Disappointment at Warwick Deep sees Hurricane Energy take a hit (HUR)

By Richard Mason


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Hurricane Energy (LSE:HUR) tumbled 17.1pc to 43.5p on Monday morning following the release of disappointing results from one of its UK wells.

The £867.3m oil & gas business announced that its Warwick Deep well had been plugged and abandoned after drill stem testing encountered a poorly-connected section of fracture network within its targeted oil column. Hurricane added that the well, which was drilled to a total depth of 1,964m, did not flow at commercial rates, and instead produced a mixture of drilling brine, water, oil and gas.

Alongside its contractors, the organisation is now completing additional analysis of Warwick Deep’s drilling data to provide an update at its capital markets day later this month.

Once permanent plugging is complete, the rig used to drill Warwick Deep will move on to Lincoln Crestal. This marks the second target in an ongoing three-well programme on the Greater Warwick Area (GWA) where Hurricane holds a 50pc interest alongside Spirit Energy.

The firm’s chief executive Robert Trice called Monday’s results ‘disappointing’, adding: ‘We were initially encouraged by hydrocarbon shows and gas ratio analysis indicative of light oil, however drill stem testing has clearly demonstrated that Warwick Deep cannot be considered suitable as a future production well and therefore the well will be plugged and abandoned.’

Trice said Hurricane is now looking forward to beginning work at Lincoln Crestal, which is now the preferred candidate to be tied back to the Aoka Mizu floating production storage and offloading (FPSO).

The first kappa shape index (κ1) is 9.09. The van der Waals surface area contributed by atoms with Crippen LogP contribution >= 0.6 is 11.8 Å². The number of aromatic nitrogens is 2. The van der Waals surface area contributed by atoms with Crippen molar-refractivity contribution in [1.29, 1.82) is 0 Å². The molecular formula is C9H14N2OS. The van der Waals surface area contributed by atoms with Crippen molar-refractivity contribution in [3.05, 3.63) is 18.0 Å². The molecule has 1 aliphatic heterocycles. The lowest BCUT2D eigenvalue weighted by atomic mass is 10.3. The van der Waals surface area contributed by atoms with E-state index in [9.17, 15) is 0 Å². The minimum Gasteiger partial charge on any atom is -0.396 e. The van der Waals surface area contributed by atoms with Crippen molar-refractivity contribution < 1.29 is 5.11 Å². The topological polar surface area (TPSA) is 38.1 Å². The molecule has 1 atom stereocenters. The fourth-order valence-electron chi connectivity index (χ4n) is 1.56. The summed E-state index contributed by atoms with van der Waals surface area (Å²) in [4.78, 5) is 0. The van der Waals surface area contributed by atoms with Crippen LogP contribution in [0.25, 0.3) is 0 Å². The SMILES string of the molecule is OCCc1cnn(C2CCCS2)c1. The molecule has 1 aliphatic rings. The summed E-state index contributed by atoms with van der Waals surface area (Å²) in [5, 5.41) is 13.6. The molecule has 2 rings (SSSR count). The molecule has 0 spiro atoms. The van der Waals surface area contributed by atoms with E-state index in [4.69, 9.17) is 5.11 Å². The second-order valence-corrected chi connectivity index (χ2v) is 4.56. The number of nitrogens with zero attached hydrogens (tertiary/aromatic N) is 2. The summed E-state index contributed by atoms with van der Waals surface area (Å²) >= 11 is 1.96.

Monday’s update follows considerable progress this year across Hurricane’s licences in the Greater Lancaster Area (GLA). The GLA, which, like the GWA, is based on Shetland’s Rona Ridge, consists of two 100pc-owned fields called Lancaster and Halifax.

Lancaster is the company’s most advanced asset and contains 2P reserves of 37.3MMtsb over six years and 63.1MMtsb over an extended 10-year period.  It also holds a 2C contingent resource of 523 million stock tank barrels of oil. Meanwhile, Halifax contains a 2C contingent resource of 1,235 million stock tank barrels of oil.

Hurricane is currently working towards the delivery of an early production scheme for the GLA. This involves a two well tie-back to the Aoka Mizu FPSO unit and targets 17,000bopd production.  At an operating cost of $22/bbl, this is expected to generate more than $200m of operating cash flow p.a. based on $60/bbl brent.

In June, Hurricane announced that Lancaster had become the UK’s first producing fractured basement field after the FPSO’s start-up phase completed with a 72-hour production test. The combined flow from both wells during this test period reached and maintained the planned production rate of 20,000bopd. Shortly afterwards, the business revealed that it had generated its first revenues from the sale of this oil to BP.


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Hurricane Energy

Author: Richard Mason

This article does not provide any financial advice and is not a recommendation to deal in any securities or product. Investments may fall in value and an investor may lose some or all of their investment. Past performance is not an indicator of future performance.